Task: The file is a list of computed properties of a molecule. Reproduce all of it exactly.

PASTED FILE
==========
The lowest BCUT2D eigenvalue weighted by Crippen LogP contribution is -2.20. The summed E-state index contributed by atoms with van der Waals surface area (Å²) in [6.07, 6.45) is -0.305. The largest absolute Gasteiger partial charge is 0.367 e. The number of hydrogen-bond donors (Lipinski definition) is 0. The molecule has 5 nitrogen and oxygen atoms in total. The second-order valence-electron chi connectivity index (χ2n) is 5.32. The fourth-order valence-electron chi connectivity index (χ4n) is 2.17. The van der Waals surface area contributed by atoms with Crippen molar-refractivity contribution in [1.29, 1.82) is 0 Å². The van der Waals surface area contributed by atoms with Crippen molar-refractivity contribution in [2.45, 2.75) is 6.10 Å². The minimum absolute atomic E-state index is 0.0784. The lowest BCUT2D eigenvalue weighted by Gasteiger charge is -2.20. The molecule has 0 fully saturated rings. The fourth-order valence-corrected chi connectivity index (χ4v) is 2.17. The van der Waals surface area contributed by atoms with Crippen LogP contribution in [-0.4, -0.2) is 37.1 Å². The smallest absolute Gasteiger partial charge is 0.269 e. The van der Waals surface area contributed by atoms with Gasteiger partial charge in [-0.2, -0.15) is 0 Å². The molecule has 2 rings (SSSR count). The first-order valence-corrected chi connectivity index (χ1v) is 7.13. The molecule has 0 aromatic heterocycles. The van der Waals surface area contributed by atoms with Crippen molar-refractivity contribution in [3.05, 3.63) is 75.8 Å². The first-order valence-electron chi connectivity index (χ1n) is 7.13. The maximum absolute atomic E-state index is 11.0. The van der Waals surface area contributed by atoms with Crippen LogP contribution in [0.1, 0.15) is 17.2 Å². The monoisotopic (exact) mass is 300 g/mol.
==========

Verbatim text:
The lowest BCUT2D eigenvalue weighted by Crippen LogP contribution is -2.20. The summed E-state index contributed by atoms with van der Waals surface area (Å²) in [6.07, 6.45) is -0.305. The largest absolute Gasteiger partial charge is 0.367 e. The number of hydrogen-bond donors (Lipinski definition) is 0. The molecule has 5 nitrogen and oxygen atoms in total. The second-order valence-electron chi connectivity index (χ2n) is 5.32. The fourth-order valence-electron chi connectivity index (χ4n) is 2.17. The van der Waals surface area contributed by atoms with Crippen molar-refractivity contribution in [1.29, 1.82) is 0 Å². The van der Waals surface area contributed by atoms with Crippen molar-refractivity contribution in [2.45, 2.75) is 6.10 Å². The minimum absolute atomic E-state index is 0.0784. The lowest BCUT2D eigenvalue weighted by Gasteiger charge is -2.20. The molecule has 0 fully saturated rings. The fourth-order valence-corrected chi connectivity index (χ4v) is 2.17. The van der Waals surface area contributed by atoms with Crippen LogP contribution in [-0.4, -0.2) is 37.1 Å². The smallest absolute Gasteiger partial charge is 0.269 e. The van der Waals surface area contributed by atoms with Gasteiger partial charge in [-0.2, -0.15) is 0 Å². The molecule has 2 rings (SSSR count). The first-order valence-corrected chi connectivity index (χ1v) is 7.13. The molecule has 0 aromatic heterocycles. The van der Waals surface area contributed by atoms with Crippen molar-refractivity contribution in [3.05, 3.63) is 75.8 Å². The first-order valence-electron chi connectivity index (χ1n) is 7.13. The maximum absolute atomic E-state index is 11.0. The van der Waals surface area contributed by atoms with Crippen LogP contribution in [0.1, 0.15) is 17.2 Å². The monoisotopic (exact) mass is 300 g/mol.